George Orwell uses the example of Mohandas Gandhi to attempt to make an argument on why human beings should avoid sainthood and just accept “imperfection”, because when it comes down to it, every human being is imperfect. Orwell develops his own position on this theory through an open minded tone; this is a very smart move on his part because this draws the reader in and makes them want to consider what he has to say because he is isn’t completely denying Gandhi’s point of view all the supporters of Gandhi are willing to listen to him.
While Orwell is criticizing Gandhi some of the details he includes about him aren’t necessarily fair, he proceeds to state the more inhumane things Gandhi has done in his life, when he should also be taking into consideration the wide collection of amazing things Gandhi has done for society, and it is these things that give him a life of “sainthood”. However, some of the points that Orwell makes help his own position on the topic develop. He now has sufficient proof that along with sainthood comes sacrifices.
Gandhi was willing to let his wife or children die rather than administer the animal based food prescribed by the doctor (14-16), some people may see this as strongly adhering to one’s beliefs but Orwell see’s this act as being inhumane. Orwell also seems to believe that the essence of being human is to accept imperfection and not seek to achieve it (28-29), Gandhi clearly seemed to seek perfection in his life and this is why he is classified as the “saint” that people all around the world recognize him as today, however, for most human beings, sainthood is something that most cannot handle.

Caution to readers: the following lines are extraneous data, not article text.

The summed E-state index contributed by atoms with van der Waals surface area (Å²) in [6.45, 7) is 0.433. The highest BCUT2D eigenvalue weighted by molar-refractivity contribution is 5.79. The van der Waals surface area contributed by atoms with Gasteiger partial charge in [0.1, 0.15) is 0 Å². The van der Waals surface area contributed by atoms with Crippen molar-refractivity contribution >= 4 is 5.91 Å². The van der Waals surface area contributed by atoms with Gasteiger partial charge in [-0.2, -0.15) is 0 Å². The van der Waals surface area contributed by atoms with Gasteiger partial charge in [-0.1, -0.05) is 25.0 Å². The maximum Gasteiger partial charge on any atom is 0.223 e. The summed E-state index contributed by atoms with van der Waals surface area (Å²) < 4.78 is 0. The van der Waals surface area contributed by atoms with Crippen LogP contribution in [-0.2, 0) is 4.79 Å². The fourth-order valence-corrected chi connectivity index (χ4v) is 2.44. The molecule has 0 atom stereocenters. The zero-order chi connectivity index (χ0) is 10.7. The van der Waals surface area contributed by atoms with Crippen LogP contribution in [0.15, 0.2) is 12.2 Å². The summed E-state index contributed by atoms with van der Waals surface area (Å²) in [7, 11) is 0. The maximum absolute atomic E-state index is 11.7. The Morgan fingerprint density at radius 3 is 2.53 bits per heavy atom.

Human beings are a species that are trained to have emotions towards each other, even the most basic of emotions, which has been felt since the beginning of life, love… with love comes the attachment to other human beings, and this in essence develops relationships and a dependency upon others that Orwell feels is being “imperfect”. This imperfection comes from a person’s compromised ability to do “the right thing” when it comes to people that they love. This is why there are not more Gandhi’s in the world, because it takes a special dedication to be able to put aside all of the innate emotions and actions of a human being.
This special dedication often leads to a person being classified as “inhumane” because of the fact that they will not break their morals for another person. This is the precise reason that sainthood should be avoided by human beings. Orwell very effectively develops his position on sainthood through the details that he expresses about the life of Gandhi and the things that Gandhi has said such as “close friendships are dangerous” (1). Orwell makes sure to stress the point that the establishment of sainthood should be avoided by all human beings.
However, in addition to making this point, there are things that Orwell says about sainthood that should be considered by human beings such as the avoidance of alcohol, tobacco, and so forth (36-37). Even though this is a good quality the saints have, and many human beings should strive for this as well, it is virtually impossible to achieve complete sainthood. Human beings including Orwell should accept being imperfect, because imperfection simply is human nature.